64bit install run - How to compile a 32-bit binary on a 64-bit linux machine with gcc/cmake
$ gcc test.c -o testc $ file testc testc: ELF 64-bit LSB executable, x86-64, version 1 (SYSV), dynamically linked (uses shared libs), for GNU/Linux 2.6.9, not stripped $ ldd testc linux-vdso.so.1 => (0x00007fff227ff000) libc.so.6 => /lib64/libc.so.6 (0x000000391f000000) /lib64/ld-linux-x86-64.so.2 (0x000000391ec00000) $ gcc -m32 test.c -o testc $ file testc testc: ELF 32-bit LSB executable, Intel 80386, version 1 (SYSV), dynamically linked (uses shared libs), for GNU/Linux 2.6.9, not stripped $ ldd testc linux-gate.so.1 => (0x009aa000) libc.so.6 => /lib/libc.so.6 (0x00780000) /lib/ld-linux.so.2 (0x0075b000)
In short: use the
-m32 flag to compile a 32-bit binary.
Also, make sure that you have the 32-bit versions of all required libraries installed (in my case all I needed on Fedora was glibc-devel.i386)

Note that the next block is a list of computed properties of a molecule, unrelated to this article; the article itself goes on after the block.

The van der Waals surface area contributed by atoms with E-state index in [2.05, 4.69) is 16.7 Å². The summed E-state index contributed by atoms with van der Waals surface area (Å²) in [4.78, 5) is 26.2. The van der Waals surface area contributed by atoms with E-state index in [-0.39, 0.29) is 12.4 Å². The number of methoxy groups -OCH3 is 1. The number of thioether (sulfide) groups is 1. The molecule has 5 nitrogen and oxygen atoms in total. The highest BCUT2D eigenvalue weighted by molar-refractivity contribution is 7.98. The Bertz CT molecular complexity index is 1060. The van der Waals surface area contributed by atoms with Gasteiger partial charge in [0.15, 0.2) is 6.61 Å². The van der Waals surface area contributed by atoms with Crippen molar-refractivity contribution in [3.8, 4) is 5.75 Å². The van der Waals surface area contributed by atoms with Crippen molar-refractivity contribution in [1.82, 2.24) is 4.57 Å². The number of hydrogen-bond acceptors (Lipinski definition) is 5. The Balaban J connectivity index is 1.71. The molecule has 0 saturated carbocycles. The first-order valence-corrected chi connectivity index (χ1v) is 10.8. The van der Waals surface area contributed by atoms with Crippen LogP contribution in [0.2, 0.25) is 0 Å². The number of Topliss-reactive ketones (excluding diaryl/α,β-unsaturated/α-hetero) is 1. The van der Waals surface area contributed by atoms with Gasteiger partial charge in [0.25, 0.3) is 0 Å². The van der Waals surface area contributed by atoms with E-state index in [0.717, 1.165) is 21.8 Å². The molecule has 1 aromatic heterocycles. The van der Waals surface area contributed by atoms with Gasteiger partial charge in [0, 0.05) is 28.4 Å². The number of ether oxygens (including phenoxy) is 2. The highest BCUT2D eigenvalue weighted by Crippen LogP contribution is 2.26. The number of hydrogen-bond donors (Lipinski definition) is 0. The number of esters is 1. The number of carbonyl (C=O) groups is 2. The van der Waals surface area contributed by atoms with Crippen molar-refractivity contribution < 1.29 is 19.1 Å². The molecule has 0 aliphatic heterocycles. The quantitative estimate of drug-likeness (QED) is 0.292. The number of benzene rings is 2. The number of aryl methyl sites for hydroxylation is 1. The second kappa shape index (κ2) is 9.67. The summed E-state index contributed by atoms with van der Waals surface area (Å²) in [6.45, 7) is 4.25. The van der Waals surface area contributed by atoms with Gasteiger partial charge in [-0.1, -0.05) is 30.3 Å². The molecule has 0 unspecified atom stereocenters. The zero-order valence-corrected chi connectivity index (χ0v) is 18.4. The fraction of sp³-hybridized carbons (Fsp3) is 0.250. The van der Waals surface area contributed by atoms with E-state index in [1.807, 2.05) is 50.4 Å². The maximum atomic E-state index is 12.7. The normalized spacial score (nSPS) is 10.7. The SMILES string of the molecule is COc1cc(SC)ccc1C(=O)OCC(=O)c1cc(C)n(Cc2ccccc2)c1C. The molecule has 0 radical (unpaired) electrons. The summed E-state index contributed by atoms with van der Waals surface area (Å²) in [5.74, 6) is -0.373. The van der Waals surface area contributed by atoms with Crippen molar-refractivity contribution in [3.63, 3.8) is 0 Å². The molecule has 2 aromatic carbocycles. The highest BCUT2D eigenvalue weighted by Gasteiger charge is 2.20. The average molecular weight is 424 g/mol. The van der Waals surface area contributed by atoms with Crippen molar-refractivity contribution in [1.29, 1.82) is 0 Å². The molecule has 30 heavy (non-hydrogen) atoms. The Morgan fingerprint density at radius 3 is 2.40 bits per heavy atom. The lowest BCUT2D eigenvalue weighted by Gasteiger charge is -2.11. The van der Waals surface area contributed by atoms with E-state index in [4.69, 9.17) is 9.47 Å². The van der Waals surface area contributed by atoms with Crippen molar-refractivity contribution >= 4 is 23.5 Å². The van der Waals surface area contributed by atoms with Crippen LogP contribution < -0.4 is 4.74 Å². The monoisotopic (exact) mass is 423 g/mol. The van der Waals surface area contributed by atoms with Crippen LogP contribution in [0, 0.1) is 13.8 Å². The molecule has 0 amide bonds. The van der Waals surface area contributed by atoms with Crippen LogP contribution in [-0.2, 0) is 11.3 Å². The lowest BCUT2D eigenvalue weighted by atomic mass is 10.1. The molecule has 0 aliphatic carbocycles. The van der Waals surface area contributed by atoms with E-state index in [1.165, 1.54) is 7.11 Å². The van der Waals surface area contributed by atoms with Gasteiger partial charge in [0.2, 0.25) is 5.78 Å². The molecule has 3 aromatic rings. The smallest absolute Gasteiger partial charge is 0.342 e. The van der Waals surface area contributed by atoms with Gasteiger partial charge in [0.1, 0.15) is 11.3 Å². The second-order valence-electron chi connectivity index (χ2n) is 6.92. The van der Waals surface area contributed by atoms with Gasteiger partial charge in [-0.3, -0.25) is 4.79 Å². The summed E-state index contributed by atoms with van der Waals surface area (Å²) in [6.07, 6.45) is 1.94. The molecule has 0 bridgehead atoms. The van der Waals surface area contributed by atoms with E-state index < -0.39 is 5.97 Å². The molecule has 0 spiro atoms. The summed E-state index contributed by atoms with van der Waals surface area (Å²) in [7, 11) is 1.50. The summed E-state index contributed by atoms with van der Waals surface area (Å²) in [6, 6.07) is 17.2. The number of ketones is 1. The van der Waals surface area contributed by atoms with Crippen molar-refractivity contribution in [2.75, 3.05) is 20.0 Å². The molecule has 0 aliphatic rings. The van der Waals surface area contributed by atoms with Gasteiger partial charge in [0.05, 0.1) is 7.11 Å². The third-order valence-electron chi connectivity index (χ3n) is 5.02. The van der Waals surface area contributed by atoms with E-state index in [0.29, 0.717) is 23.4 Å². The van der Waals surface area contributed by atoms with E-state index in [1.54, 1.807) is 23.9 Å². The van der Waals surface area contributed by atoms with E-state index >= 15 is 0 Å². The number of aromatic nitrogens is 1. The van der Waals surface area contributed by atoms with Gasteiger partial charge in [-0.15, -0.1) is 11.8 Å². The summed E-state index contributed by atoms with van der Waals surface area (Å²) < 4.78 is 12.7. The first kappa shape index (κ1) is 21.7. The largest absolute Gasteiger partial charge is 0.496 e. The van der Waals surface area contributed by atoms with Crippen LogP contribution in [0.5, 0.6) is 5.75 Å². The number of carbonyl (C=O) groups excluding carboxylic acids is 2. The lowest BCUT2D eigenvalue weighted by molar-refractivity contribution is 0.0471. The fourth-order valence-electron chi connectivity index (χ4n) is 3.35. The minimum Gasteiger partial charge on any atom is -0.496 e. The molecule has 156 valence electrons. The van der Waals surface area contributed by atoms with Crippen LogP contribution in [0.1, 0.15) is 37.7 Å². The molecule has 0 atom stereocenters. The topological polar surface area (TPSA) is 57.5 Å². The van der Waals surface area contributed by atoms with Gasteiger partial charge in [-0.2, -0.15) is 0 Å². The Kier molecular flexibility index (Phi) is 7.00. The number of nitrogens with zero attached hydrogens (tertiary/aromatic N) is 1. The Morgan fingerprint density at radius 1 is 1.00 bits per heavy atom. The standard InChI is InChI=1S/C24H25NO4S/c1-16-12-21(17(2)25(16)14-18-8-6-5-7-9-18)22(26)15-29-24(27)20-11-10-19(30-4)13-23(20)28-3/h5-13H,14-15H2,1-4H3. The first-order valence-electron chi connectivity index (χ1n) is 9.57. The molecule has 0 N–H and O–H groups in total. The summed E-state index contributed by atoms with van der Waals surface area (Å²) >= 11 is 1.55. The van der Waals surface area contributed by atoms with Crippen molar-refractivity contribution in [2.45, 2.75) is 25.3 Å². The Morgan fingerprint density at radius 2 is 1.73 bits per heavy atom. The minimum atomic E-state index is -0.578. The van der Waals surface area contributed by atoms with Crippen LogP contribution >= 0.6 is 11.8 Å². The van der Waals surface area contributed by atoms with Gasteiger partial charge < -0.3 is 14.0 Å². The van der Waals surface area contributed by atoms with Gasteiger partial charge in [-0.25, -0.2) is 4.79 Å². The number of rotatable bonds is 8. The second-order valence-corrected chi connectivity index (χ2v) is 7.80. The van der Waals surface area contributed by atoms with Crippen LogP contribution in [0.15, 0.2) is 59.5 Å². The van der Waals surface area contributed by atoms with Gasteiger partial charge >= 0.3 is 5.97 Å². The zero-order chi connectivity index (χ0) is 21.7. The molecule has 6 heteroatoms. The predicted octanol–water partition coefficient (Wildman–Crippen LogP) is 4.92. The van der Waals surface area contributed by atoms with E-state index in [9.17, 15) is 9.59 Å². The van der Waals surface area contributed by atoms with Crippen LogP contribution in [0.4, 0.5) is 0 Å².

Is it possible to compile a project in 32-bit with
gcc on a 64-bit system? It probably is, but how do I do it?
When I tried it the "ignorant" way, without setting any parameters/flags/etc, just setting
LD_LIBRARY_PATH to find the linked libraries in
~/tools/lib it seems to ignore it and only look in subdirectories named lib64.
For C++, you could do:
This works with cmake.
For any complex application, I suggest to use an lxc container. lxc containers are 'something in the middle between a chroot on steroids and a full fledged virtual machine'.
For example, here's a way to build 32-bit wine using lxc on an Ubuntu Trusty system:
sudo apt-get install lxc lxc-templates sudo lxc-create -t ubuntu -n my32bitbox -- --bindhome $LOGNAME -a i386 --release trusty sudo lxc-start -n my32bitbox # login as yourself sudo sh -c "sed s/deb/deb-src/ /etc/apt/sources.list >> /etc/apt/sources.list" sudo apt-get install devscripts sudo apt-get build-dep wine1.7 apt-get source wine1.7 cd wine1.7-* debuild -eDEB_BUILD_OPTIONS="parallel=8" -i -us -uc -b shutdown -h now # to exit the container
Here is the wiki page about how to build 32-bit wine on a 64-bit host using lxc.